Kevin O’Leary Says Bitcoin Is a “Rogue Currency” –

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Shark Tank‘s Mr. Wonderful is one of cryptocurrency’s better-known supporters. But he isn’t blind to the issues the industry faces. And while he is a big believer in blockchain and crypto, it’s also fair to say he’s not that enamored with large parts of the community. In fact, he thinks die-hard crypto fans are stopping digital currencies from moving to the next level and beyond.

In fairness, the feeling’s mutual — O’Leary has come under fire from those same fans for his views, particularly on regulation. Let’s find out more about one of the big divisions in crypto and what it might mean for the industry as a whole.

Two of crypto’s biggest stumbling blocks right now

In a recent crypto conference, O’Leary sat down with Circle co-founder and CEO, Jeremy Allaire. Circle is the company behind the USDC stablecoin. Speaking at Converge22, the pair discussed crypto fatigue, how to increase adoption, and the role of increased regulation.

1. It’s too complicated

Both men agreed that crypto has a long way to go in terms of useability. If you’ve ever tried to set up your first crypto wallet or use some of the decentralized applications, you’ll likely agree. It’s doable, but your grandmother might struggle to make it happen. O’Leary said, “Wallets are too complicated for the everyman.” He added, “It’s a mess.”

Allaire put it a different way: “For the next 500 million people to a billion people to get involved in this, the crypto of it has to go into the background.” Taking the crypto out of crypto means making it more like sending an email. When you send an email, you don’t need to know what’s happening behind the scenes — what matters is that your message gets sent. The Circle co-founder thinks the same thing needs to happen with crypto. “I think this is a critical piece of the next wave of adoption,” he said.

2. Rogue crypto fans

O’Leary had some harsh words for certain quarters of the crypto community, labeling them as “rabid” and “rogue.” He believes they are holding the industry back. His concern is that old-school crypto enthusiasts don’t want regulation and see decentralization as the only way.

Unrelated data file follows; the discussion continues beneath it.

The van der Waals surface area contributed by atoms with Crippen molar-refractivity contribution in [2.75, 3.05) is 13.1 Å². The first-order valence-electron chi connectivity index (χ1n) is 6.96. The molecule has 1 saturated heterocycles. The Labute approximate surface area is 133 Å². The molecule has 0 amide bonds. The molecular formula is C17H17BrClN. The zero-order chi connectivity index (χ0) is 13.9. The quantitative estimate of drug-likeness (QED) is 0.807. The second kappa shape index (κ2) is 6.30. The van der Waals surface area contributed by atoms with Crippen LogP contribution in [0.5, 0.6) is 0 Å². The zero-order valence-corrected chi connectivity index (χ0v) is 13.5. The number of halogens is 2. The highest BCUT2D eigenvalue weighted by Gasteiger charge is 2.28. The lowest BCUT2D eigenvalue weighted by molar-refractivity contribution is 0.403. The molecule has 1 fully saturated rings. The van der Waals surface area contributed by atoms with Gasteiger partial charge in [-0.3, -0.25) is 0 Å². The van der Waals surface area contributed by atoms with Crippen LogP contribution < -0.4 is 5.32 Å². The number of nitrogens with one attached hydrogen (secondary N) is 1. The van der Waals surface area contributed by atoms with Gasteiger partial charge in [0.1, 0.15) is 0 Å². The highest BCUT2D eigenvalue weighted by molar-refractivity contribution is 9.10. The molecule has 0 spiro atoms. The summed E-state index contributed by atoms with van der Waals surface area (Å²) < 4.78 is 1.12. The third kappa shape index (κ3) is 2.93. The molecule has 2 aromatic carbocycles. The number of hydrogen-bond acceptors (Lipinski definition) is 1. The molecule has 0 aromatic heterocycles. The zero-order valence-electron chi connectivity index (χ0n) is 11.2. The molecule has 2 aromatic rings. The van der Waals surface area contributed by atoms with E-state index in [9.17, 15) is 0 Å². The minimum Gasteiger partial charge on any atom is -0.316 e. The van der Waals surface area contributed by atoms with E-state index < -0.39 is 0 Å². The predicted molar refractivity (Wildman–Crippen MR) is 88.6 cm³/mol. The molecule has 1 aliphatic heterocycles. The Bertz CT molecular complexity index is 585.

“There’s a really tight, small crypto community of really rabid fans if you want to call them that,” he said. “That’s — in my view really — starting to hurt this space because a lot of them don’t believe in regulation, a lot of them believe in decentralized only, a lot of them are rogue in terms of the way they think.”

The popular entrepreneur and successful investor is an outspoken advocate for crypto regulation, particularly when it comes to stablecoins. It was only when crypto became better regulated in Canada that O’Leary was able to invest. He thinks that regulation will bring trillions of institutional dollars into the market, money that’s currently sitting on the sidelines because the compliance departments in big firms won’t authorize crypto investments.

The issue for more traditional crypto supporters is that regulation flies in the face of the whole ethos of Bitcoin (BTC). Bitcoin was designed to be a decentralized digital currency that functioned without the involvement of banks or central authorities, and regulation would alter that premise.

What it means for investors

It’s been almost a year since Bitcoin hit its all-time high. Since then, prices have dropped considerably and the lead crypto is down 70% on last year’s high. The only real cause for celebration in recent months is that Bitcoin has lost some of its volatility. It’s hovered around $20,000 since mid-June.

Wider economic conditions are partly to blame for the prolonged bear market. Rising interest rates, the specter of an economic downturn, and an absence of the stimulus cash that helped spur crypto to those extraordinary highs have all caused investors to move away from riskier assets like crypto.

But that’s not the only issue. Confidence in the crypto market is low, particularly following the devastating collapse of Terra’s LUNA. And the concerns about usability and regulation raised by Allaire and O’Leary could both have an impact on how the industry performs long term. On the one hand, regulation could build confidence and more people might invest as a result. On the other, it could stifle a nascent industry and make life harder for crypto exchanges and investors.

However, it seems that O’Leary is misunderstanding what the underlying technology behind Bitcoin and other cryptocurrencies is all about. It’s not just about creating an accessory to the current monetary system. Instead, it’s about creating decentralized networks free from politics, state-censorship, and claims of ownership. If cryptocurrencies are merely intended to be an accessory to our current monetary system, then what is the point of it to begin with?


O’Leary says that he is waiting for the industry to “grow up” so he can play “real baseball there.” However, the cryptocurrency market will grow with or without his approval: regulatory clarity will likely come at the last stage of market maturation, and will also require some interpretation along the way. O’Leary essentially wants clear solutions for problems regulators have never grappled with before.

If we compare blockchain to the early internet, we see that both faced similar criticisms. However, what O’Leary doesn’t appear to grasp, is that we are dealing with not just a new financial instrument but a technology that promises a paradigm shift in how we understand value.

Kevin O’Leary does not look like he’ll be converted on the cryptocurrency question anytime soon, though. Repeatedly calling it “crypto-crap,” he falls into the same basket that Peter Schiff and others occupy, and continues to misunderstand what the industry is even about.

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